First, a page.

Even with the clever “CA would say” business the gateway clue makes the theme as plain as a pikestaff, and since Hieroglyph has crammed in a lot of thematic material that’s half the puzzle solved straight off the bat. The workmanship, however, is as good as ever, although I heartily disliked 3d for reasons which ought to be obvious. The excellent 11ac shows how sophisticated this setter’s clue writing can be, but there is an even better COD candidate which is about as good as it gets:

17d: “Nick Cage can stir porridge inside big house in the States (6)”

Back to Christmas Eve 2014 (a thematically significant date) for the Fifteensquared write-up.

A lively, thoroughly enjoyable offering from Hoskins to start us off this week. Pretty straightforward and clearly clued throughout, I imagine though I won’t be the only solver bemused regarding the parsing of 19ac. There’s a Nina in the left and right columns, which presumably this clue refers to, though I doubt it will have caused too many issues given the limited possibilities. Needless to say I missed the Nina, and finished suitably bemused. The entry in question was my LOI, having started as is my wont in the SE corner, finishing in a time easily under par for the i.

COD? 15ac – “Victor and Oscar came up with plenty of Es? (8)”.

To December 2015:


Saturday 7th December 2019

Phi gave us a ghost theme last weekend that was hopefully obvious to everyone – Pyramus & Thisbe as staged by the rude mechanicals in A Midsummer Night’s Dream. No Nick Bottom (though I kept expecting him to turn up) but we did have the following: PYRAMUS, as played by the aforementioned weaver, THISBE as played by Flute, MOONSHINE played by STARVELING, the WALL by SNOUT, the LION by SNUG and then the prologue Peter QUINCE. I once saw a production of The Dream by the RSC where this play within a play was the highlight of the evening and had us rolling in the aisles, memorably with the physical comedy around “I kiss the wall’s hole, not your lips at all!” – bawdy.

Those 9 mostly short theme words amounted to medium theme density I suppose, and given the (1,1) grid, I did wonder if our estimable grid-filler Phi had given us something extra – R-E-L-S-T-E along the Bottom might be a Flute, perhaps? But no, apparently not.

In truth I made slow progress with this one, particularly the NW corner with Isomeric and Nightpiece (a possible extra theme word?) , although the ghost theme was apparent from quite early on, and that certainly helped. Some of the clues were quite good, but for me it was that theme that was the most enjoyable thing in the puzzle by a margin. As RatkojaRiku says in the 2015 blog here, ‘the whole was greater than the sum of its parts’.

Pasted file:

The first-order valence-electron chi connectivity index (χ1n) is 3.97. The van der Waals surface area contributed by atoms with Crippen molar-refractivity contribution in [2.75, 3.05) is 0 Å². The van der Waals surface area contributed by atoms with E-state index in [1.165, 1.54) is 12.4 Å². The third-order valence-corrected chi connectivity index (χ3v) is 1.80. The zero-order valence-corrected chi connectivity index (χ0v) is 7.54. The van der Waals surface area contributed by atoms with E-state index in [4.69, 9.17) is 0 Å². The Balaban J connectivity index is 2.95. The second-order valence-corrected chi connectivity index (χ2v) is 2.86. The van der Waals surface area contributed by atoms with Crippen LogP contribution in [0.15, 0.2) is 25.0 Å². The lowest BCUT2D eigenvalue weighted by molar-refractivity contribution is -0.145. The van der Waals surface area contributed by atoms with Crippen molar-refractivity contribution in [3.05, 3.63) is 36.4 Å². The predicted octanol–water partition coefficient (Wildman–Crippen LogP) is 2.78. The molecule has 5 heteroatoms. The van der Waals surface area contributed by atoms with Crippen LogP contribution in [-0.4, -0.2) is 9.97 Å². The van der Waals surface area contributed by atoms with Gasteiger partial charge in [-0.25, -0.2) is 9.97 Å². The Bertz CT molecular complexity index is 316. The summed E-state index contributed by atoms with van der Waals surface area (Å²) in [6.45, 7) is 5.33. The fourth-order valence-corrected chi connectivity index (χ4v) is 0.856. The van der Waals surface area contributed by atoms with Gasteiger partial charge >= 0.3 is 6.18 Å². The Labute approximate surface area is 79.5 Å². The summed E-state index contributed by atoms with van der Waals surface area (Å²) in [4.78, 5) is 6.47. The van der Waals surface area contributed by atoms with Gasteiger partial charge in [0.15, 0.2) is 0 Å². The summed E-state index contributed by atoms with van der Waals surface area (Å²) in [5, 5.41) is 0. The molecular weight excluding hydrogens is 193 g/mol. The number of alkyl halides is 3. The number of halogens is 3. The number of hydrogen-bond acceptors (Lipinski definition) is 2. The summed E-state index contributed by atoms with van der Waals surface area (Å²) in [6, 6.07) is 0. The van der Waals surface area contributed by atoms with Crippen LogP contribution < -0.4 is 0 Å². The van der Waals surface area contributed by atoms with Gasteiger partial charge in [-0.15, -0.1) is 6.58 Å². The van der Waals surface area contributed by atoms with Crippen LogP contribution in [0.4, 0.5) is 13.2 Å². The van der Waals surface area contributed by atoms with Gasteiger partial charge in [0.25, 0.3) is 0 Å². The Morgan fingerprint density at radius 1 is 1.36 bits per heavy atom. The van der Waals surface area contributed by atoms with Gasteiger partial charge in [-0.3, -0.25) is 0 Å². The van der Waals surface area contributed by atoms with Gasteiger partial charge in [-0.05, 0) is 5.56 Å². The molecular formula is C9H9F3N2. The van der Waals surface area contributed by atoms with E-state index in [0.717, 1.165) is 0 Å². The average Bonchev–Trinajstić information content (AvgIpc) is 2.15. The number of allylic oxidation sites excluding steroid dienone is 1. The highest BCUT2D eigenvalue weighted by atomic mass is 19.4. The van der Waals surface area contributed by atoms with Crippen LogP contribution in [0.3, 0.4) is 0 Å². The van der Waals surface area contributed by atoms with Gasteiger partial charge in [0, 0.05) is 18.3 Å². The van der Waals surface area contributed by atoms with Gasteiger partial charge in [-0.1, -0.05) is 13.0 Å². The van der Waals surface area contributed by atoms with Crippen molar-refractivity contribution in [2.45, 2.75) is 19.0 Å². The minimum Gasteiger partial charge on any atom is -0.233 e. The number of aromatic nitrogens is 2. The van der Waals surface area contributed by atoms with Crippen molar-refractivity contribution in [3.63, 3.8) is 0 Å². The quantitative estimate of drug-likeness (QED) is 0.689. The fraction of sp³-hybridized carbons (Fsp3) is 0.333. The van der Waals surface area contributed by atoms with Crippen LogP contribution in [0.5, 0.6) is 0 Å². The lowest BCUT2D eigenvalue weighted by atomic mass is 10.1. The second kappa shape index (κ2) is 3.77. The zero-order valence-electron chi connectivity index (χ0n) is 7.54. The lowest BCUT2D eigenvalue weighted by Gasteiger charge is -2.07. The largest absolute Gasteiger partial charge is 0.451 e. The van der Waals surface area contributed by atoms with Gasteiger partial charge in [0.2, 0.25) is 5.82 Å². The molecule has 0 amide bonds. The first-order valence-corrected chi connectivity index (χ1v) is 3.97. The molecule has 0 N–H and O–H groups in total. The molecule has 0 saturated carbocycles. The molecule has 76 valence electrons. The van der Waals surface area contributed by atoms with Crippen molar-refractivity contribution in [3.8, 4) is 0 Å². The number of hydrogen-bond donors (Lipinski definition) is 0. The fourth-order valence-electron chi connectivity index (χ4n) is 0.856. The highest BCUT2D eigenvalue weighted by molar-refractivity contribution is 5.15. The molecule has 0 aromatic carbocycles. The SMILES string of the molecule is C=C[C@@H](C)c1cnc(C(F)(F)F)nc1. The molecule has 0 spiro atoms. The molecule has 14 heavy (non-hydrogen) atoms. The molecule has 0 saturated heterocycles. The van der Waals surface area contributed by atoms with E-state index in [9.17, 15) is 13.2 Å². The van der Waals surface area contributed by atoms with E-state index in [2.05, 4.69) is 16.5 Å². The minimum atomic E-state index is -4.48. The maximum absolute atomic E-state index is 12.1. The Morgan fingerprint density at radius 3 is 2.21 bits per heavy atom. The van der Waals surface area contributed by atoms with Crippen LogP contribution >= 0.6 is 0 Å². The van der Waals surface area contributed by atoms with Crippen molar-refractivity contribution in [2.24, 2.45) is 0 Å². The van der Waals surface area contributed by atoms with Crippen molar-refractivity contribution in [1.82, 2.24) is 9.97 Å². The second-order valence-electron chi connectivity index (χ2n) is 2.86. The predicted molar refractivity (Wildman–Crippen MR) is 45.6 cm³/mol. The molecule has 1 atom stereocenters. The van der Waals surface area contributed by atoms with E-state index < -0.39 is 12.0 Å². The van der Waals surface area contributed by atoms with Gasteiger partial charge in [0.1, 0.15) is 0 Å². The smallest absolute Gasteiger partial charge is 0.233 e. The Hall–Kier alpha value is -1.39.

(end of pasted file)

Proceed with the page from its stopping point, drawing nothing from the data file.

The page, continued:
My COD is this one: 14d Expert is working with plastic to store energy (10)

i Cryptic Crossword 2761 Vigo

December 13, 2019

Crosswordland is never far away and is a pleasure to visit. The rules work somewhat differently there, and although there are sometimes frustrations, disappointments never last for long and one’s fellow-visitors can usually help when perplexed.

This was a delight. A simple, straightforward puzzle, certainly at the easy end of the spectrum, so very accessible, and none the worse for that. At the end of my solve there were absolutely no question marks and a lot of ticks in the margin. If I had one criticism it would be only that it was a bit heavy on anagrams for my taste. But then again, when I was a beginner-solver, I was glad of the anagrams, as I sort of knew where I was with them.

I struggled only a little in the SE corner, because I could not unthink “columnist” for 24a, when I had the crossing L, I and T.

Special mention must be made of the gendering in 1a – as crosswordland can seem a little patriarchal still – although not when Vigo is our setter.

Clue of the Day for me was the amusingly allusive 4d: “What was lost in the Freudian era?” (9).

First seen in the Independent in October 2015: http://www.fifteensquared.net/2015/10/05/independent-9040-by-vigo/

Our second IoS reprint of the week comes courtesy of Hypnos. A little trickier than par for such puzzles, perhaps, I was surprised at the close to finish about par for the i having felt that I struggled throughout, solving in fits and starts. Perhaps a pretty rotten night’s sleep is to blame, or having a lot of other things I should really be getting on with. 4d in particular caused issues – I needed all the checking letters to complete, and then had to refer to Fifteensquared for the parsing. 7d I’m unconvinced by – the UN bit doesn’t really work for me, but your mileage may vary. Elsewhere everything was understood and enjoyed.

COD? 15d – “Criminal fellow restricted by tight pledges for repayment (9)”.

And now for lunch, and to vote, which I would urge you all to do no matter which party you support, or if you support none at all.

To October 2015:


i Cryptic Crossword 2759 Dac

December 11, 2019

Hands up if you knew 8d. I didn’t, and thus had some doubt about whether the second letter was an I or an A, the i‘s policy on such things being somewhat looser than other papers. 🙂 Elsewhere though there was nothing that was obscure, assuming that you knew the spirit and could work out the noble land if you didn’t know both already.  Clear wordplay as ever, nothing tricksy, just Dac doing what Dac does best, and thoroughly enjoyable throughout.

I’m guessing this puzzle will have pleased solvers disgruntled with the likes of Hob. Variety is the spice of life, though, and that’s what we get in the i and is one of its strengths, though don’t remind me I said that the next time we get a particularly tricky Anax or Nimrod.

First in 22d where I started, last in 8d, finish time a little under par for the i.

COD? I’ll go with 16ac – “Devon’s equivalent to Rushmore, might one say? (8)”.

To October 2015: